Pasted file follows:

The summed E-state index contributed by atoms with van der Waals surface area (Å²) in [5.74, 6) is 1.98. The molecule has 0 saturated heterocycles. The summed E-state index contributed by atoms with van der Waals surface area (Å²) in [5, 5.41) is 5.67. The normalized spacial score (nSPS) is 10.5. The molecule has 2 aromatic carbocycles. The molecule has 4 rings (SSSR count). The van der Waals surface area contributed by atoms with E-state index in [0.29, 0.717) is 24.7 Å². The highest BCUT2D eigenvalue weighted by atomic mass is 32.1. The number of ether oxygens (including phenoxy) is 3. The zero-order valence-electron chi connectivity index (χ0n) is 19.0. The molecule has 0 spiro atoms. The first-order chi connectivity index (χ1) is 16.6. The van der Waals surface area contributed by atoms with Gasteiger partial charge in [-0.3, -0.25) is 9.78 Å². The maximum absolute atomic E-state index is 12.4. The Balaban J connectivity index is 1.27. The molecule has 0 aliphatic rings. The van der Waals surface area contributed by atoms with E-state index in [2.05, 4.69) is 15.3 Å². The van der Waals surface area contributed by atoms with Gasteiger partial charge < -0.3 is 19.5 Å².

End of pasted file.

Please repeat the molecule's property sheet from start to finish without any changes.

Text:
The summed E-state index contributed by atoms with van der Waals surface area (Å²) in [5.74, 6) is 1.98. The molecule has 0 saturated heterocycles. The summed E-state index contributed by atoms with van der Waals surface area (Å²) in [5, 5.41) is 5.67. The normalized spacial score (nSPS) is 10.5. The molecule has 2 aromatic carbocycles. The molecule has 4 rings (SSSR count). The van der Waals surface area contributed by atoms with E-state index in [0.29, 0.717) is 24.7 Å². The highest BCUT2D eigenvalue weighted by atomic mass is 32.1. The number of ether oxygens (including phenoxy) is 3. The zero-order valence-electron chi connectivity index (χ0n) is 19.0. The molecule has 0 spiro atoms. The first-order chi connectivity index (χ1) is 16.6. The van der Waals surface area contributed by atoms with Gasteiger partial charge in [-0.3, -0.25) is 9.78 Å². The maximum absolute atomic E-state index is 12.4. The Balaban J connectivity index is 1.27. The molecule has 0 aliphatic rings. The van der Waals surface area contributed by atoms with E-state index in [2.05, 4.69) is 15.3 Å². The van der Waals surface area contributed by atoms with Gasteiger partial charge < -0.3 is 19.5 Å².